With nested catalogs, CernVM-FS has a mechanism to partition the directory tree of a repository into many catalogs. Repository maintainers are responsible for sensible cutting of the directory trees into nested catalogs. They can do so by creating and removing the magic file .cvmfscatalog. If the directory tree has some inherent structure it could be worthwhile to auto-create most of the nested catalogs using a .cvmfsdirtab file. Please see below for details.

For example, in order to create a nested catalog for software release 1.0 in the hypothetical repository, do

touch /cvmfs/
cvmfs_server publish

If you want to merge a nested catalog with its parent catalog, remove the corresponding .cvmfscatalog file. Nested catalogs can be nested on arbitrary many levels.

Recommendations for Nested Catalogs

Nested catalogs should be created having in mind which files and directories are accessed together. This is typically the case for software releases, but can be also on the directory level that separates platforms. For instance, for a directory layout like

  |- /software
  |    |- /i686
  |    |    |- 1.0
  |    |    |- 2.0
  |    `    |- common
  |    |- /x86_64
  |    |    |- 1.0
  |    `    |- common  
  |- /grid-certificates
  |- /scripts 

it makes sense to have nested catalogs at


A nested catalog at the top level of each software package release is generally the best approach because once package releases are installed they tend to never change, which reduces churn and garbage generated in the repository from old catalogs that have changed. In addition, each run only tends to access one version of any package so having a separate catalog per version avoids loading catalog information that will not be used. A nested catalog at the top level of each platform may make sense if there is a significant number of platform-specific files that aren't included in other catalogs.

It could also make sense to have a nested catalog under grid-certificates, if the certificates are updated much more frequently than the other directories. It would not make sense to create a nested catalog under /cvmfs/, because this directory needs to be accessed anyway whenever its parent directory is needed. As a rule of thumb, a single file catalog should contain more than 1000 files and directories but not contain more than ~200000 files.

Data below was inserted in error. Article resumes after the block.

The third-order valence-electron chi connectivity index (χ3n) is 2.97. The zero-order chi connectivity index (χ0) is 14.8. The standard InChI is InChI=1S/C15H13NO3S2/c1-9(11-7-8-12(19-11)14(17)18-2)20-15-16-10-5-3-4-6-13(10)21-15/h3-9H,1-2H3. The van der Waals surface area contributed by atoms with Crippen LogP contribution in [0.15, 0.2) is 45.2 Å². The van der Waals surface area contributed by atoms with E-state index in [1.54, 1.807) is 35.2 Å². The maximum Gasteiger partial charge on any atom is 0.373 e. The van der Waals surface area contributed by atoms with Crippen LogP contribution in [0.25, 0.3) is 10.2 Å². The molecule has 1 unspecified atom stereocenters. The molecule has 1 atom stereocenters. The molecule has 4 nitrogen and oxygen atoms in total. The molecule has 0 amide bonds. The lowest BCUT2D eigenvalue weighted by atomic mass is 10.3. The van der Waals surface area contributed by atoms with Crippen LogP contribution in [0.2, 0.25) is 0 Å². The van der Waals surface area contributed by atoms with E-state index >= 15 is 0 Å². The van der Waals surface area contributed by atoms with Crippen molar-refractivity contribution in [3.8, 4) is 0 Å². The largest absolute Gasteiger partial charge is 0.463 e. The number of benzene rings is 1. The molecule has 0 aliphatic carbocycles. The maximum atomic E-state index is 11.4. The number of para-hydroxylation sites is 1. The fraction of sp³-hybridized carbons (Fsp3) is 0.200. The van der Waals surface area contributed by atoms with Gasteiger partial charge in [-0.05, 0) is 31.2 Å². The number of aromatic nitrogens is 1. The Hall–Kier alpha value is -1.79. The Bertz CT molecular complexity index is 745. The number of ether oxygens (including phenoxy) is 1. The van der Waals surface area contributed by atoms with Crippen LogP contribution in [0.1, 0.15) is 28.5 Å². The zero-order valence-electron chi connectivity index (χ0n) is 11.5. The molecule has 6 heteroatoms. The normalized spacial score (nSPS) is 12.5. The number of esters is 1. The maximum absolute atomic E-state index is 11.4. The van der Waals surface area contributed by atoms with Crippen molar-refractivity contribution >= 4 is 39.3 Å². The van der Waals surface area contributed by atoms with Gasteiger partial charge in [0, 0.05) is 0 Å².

Auto-Creating Nested Catalogs Using a .cvmfsdirtab

Rather than managing .cvmfscatalog files by hand, a repository administrator may create a file called .cvmfsdirtab, in the top directory of the repository. This file contains a list of path specifications where .cvmfscatalog files should be created automatically. Therefore path specifications may contain shell wildcards such as asterisks (*) and question marks (?). The .cvmfsdirtab will be evaluated by `cvmfs_server publish` and takes care of the creation of .cvmfscatalog files before actually publishing the repository revision. A very good use of the patterns is to identify directories where software releases will be installed.
Additonally, one can exclude specific paths by preceeding lines in the .cvmfsdirtab file with an exclamation point (!). For the directory structure explained above, a .cvmfsdirtab might look like this to create the nested catalogs mentioned before:

! */common


Restructuring the repository's directory tree is an expensive operation in CernVM-FS. Moreover, it can easily break client applications when they switch to a restructured file system snapshot. Therefore, your software directory tree layout should be relatively stable before you start filling the CernVM-FS repository.